Kind of. Not full prerecorded like you'd get in a long audio track, but generators instead with multiple tracks each based on samples. This offers a huge range of customization ability, but also allows the amazing 'animate' feature that allows a constantly changing background.
In the app if you tap where it says 'Default' on a sound you can also choose other preset 'scenes' using the same generators which can be very different - for example the Folk Trad sound set, which has scenes for Breathing Pipe, Calm Blow, Circular Breath, Harmony, Haunting Flutes, Highlander, The Drone and Throat Pipes.
Could it work for cancelling tinnitus? Just have an inverse of that sound playing, with some controls for frequency adjustment for individuals.
I don’t think so. Most tinnitus isn’t an actual sound wave. It’s coming from a glitch in the auditory system. Even if your input was mixing and could theoretically cancel it out, it would be impossible to lock the phase (without some feedback from deep inside your head!)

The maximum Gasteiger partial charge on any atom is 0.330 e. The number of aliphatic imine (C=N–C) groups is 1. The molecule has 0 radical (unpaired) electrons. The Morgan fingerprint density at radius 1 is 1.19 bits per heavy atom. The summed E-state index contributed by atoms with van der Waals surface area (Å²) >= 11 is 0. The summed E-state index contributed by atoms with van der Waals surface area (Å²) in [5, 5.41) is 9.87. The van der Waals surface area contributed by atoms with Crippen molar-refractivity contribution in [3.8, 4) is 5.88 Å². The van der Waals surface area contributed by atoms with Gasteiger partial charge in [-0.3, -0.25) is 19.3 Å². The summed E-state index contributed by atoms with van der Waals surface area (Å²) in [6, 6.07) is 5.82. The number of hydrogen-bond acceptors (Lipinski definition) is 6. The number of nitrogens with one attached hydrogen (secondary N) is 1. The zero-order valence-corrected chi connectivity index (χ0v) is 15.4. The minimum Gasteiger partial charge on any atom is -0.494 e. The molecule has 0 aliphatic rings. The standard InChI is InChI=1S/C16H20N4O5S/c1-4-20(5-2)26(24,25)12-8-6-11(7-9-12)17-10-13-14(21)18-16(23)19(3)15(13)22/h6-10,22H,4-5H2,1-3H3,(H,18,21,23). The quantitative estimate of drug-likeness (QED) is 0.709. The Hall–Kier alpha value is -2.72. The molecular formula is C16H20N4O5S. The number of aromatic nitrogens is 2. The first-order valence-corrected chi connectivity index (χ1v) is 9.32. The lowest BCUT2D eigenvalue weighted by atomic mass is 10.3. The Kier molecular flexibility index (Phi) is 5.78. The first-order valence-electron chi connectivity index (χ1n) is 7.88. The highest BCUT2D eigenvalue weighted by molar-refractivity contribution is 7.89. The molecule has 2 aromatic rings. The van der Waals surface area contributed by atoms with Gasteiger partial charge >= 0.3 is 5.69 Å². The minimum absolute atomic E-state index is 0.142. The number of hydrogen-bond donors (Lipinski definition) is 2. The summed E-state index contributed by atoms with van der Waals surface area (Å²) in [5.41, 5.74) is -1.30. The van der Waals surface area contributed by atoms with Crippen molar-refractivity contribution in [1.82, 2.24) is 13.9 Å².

The Tinnitus Neuromodulator setting works AMAZINGLY well for me. It's effect even persists for some minutes after I turn it off.
On iOS you could also use the native built in background noise functionality which is good.
Go to Settings > Accessibility > Audio/Visual > Background Sounds, then turn on Background Sounds.
Rain , Stream and Ocean are my favourite while needing to focus
True. I honestly don't remember whether those were available when I started using MyNoise (late 2014); but, in any event, I've paid for it already and have downloaded quite a few of the sound choices.
Even if you could track the head of listener and send a counter wave to the particular position it would be limited to a very low frequency sounds with wavelength larger than distance between your two ears. Also neighbors wouldn't be happy hearing two times louder noise as it would be without cancellation.